Background/Aims: Severity of inflammation may be a risk factor for negative outcome in non-operative therapy of appendicitis. However, optimal screening test for predicting the pathological severity of appendicitis has not been established. Methodology: 632 consecutive patients who underwent appendectomy at a single institute were retrospectively reviewed. Clinical parameters are compared among the three pathological grades: simple (G1), gangrenous (G2), and perforated appendicitis (G3). The diagnostic power of inflammatory markers (WBC count and CRP concentration) in discriminating the advanced appendicitis from the milder one was evaluated. Results: CRP concentration was well correlated with the severity of appendicitis (p>0.0001), while WBC count showed only slight increase in advanced pa-thology (G1 vs. G2-G3). In receiver operating characteristic (ROC) curve analysis, the area under the curve (AUC) was remarkably higher in CRP (AUC 0.809) compared with that in WBC count (AUC 0.617), suggesting that CRP is a more sensitive test in discriminating the pathological severity of appendicitis. Multivariate analysis confirmed that CRP concentration >6.2mg/dL (OR: 5.12; 95% CI: 2.17-12.7) and diameter >12mm (OR: 4.33; 95% CI: 1.98-9.90) were strong predictive factors for advanced appendicitis. Conclusions: CRP concentration may be a potent objective predictor of pathological severity in appendicitis. Combination with the other diagnostic modalities may improve the diagnostic accuracy in predicting the severity of appendicitis. © H.G.E. Update Medical Publishing S.A.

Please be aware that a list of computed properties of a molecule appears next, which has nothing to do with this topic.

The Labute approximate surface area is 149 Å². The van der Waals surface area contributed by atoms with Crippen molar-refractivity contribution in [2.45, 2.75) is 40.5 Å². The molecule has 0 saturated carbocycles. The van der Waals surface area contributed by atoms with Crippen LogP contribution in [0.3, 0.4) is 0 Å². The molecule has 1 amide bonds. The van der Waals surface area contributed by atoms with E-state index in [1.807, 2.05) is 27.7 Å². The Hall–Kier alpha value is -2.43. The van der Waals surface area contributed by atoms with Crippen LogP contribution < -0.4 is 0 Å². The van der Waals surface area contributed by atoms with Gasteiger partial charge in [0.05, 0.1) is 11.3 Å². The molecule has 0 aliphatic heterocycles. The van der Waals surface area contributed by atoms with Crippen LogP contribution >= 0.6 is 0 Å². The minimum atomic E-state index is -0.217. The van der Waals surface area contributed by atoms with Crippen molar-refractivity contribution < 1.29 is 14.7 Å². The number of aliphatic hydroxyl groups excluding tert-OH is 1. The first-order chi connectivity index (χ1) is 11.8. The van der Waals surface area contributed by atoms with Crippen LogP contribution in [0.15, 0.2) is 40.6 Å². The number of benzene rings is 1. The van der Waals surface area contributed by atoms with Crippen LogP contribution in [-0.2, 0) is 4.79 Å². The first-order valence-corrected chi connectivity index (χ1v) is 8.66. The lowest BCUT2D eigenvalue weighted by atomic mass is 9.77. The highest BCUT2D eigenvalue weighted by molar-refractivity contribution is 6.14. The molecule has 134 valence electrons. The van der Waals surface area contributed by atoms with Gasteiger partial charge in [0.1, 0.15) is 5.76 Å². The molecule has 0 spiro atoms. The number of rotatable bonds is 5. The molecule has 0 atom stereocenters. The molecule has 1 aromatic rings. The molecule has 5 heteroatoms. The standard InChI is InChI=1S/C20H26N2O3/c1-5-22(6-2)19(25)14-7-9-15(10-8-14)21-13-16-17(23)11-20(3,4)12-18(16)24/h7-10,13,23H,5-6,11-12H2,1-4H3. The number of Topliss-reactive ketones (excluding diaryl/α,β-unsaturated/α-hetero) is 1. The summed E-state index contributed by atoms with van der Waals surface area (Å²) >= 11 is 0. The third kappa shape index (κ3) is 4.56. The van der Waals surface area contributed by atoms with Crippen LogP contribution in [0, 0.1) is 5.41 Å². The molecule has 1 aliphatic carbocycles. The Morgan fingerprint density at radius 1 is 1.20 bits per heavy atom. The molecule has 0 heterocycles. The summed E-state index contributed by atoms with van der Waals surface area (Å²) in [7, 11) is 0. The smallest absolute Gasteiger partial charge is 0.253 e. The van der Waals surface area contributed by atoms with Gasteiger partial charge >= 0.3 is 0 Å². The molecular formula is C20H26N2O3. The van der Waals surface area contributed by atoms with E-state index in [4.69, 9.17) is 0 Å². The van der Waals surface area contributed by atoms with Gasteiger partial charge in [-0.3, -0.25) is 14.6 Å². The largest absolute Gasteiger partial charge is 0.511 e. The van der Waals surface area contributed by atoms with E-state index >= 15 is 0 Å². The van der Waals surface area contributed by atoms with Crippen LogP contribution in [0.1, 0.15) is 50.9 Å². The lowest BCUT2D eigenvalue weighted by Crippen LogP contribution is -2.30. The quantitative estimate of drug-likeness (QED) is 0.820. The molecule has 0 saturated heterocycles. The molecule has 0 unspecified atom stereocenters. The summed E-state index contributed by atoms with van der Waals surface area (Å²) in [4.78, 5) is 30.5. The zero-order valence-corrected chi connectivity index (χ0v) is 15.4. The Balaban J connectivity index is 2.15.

Shindoh J.,Yaizu City General Hospital | Shindoh J.,University of Tokyo | Niwa H.,Yaizu City General Hospital | Kawai K.,Yaizu City General Hospital | And 5 more authors.
Journal of Gastrointestinal Surgery | Year: 2010